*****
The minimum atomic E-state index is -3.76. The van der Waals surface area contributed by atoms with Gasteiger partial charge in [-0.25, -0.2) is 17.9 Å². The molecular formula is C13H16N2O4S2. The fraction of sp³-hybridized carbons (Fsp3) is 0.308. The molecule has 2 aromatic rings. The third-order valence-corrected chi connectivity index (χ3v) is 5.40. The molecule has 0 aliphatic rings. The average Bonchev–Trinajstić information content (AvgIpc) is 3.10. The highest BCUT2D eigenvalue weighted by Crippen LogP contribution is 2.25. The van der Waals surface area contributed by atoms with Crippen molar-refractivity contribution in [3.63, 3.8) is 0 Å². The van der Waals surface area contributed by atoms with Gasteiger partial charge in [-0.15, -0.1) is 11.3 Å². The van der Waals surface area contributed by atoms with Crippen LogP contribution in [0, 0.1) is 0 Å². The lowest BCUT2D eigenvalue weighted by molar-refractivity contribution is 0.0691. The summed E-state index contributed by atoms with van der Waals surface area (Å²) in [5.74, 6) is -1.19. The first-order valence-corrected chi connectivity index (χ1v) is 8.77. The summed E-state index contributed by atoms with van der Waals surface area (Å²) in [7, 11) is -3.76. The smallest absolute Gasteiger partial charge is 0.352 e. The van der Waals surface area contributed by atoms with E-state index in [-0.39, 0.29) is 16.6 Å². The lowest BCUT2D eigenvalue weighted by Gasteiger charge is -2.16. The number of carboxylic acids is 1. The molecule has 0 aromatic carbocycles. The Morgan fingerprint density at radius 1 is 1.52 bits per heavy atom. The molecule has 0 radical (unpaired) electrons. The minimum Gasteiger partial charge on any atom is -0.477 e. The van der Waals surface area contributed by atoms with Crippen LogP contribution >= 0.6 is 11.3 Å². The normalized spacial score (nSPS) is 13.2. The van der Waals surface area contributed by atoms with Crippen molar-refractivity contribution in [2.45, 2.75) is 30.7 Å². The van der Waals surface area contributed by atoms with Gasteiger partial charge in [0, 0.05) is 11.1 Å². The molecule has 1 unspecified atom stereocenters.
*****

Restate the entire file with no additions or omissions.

The minimum atomic E-state index is -3.76. The van der Waals surface area contributed by atoms with Gasteiger partial charge in [-0.25, -0.2) is 17.9 Å². The molecular formula is C13H16N2O4S2. The fraction of sp³-hybridized carbons (Fsp3) is 0.308. The molecule has 2 aromatic rings. The third-order valence-corrected chi connectivity index (χ3v) is 5.40. The molecule has 0 aliphatic rings. The average Bonchev–Trinajstić information content (AvgIpc) is 3.10. The highest BCUT2D eigenvalue weighted by Crippen LogP contribution is 2.25. The van der Waals surface area contributed by atoms with Crippen molar-refractivity contribution in [3.63, 3.8) is 0 Å². The van der Waals surface area contributed by atoms with Gasteiger partial charge in [-0.15, -0.1) is 11.3 Å². The van der Waals surface area contributed by atoms with Crippen LogP contribution in [0, 0.1) is 0 Å². The lowest BCUT2D eigenvalue weighted by molar-refractivity contribution is 0.0691. The summed E-state index contributed by atoms with van der Waals surface area (Å²) in [5.74, 6) is -1.19. The first-order valence-corrected chi connectivity index (χ1v) is 8.77. The summed E-state index contributed by atoms with van der Waals surface area (Å²) in [7, 11) is -3.76. The smallest absolute Gasteiger partial charge is 0.352 e. The van der Waals surface area contributed by atoms with E-state index in [-0.39, 0.29) is 16.6 Å². The lowest BCUT2D eigenvalue weighted by Gasteiger charge is -2.16. The number of carboxylic acids is 1. The molecule has 0 aromatic carbocycles. The Morgan fingerprint density at radius 1 is 1.52 bits per heavy atom. The molecule has 0 radical (unpaired) electrons. The minimum Gasteiger partial charge on any atom is -0.477 e. The van der Waals surface area contributed by atoms with Crippen LogP contribution >= 0.6 is 11.3 Å². The normalized spacial score (nSPS) is 13.2. The van der Waals surface area contributed by atoms with Crippen molar-refractivity contribution in [2.45, 2.75) is 30.7 Å². The van der Waals surface area contributed by atoms with Gasteiger partial charge in [0, 0.05) is 11.1 Å². The molecule has 1 unspecified atom stereocenters.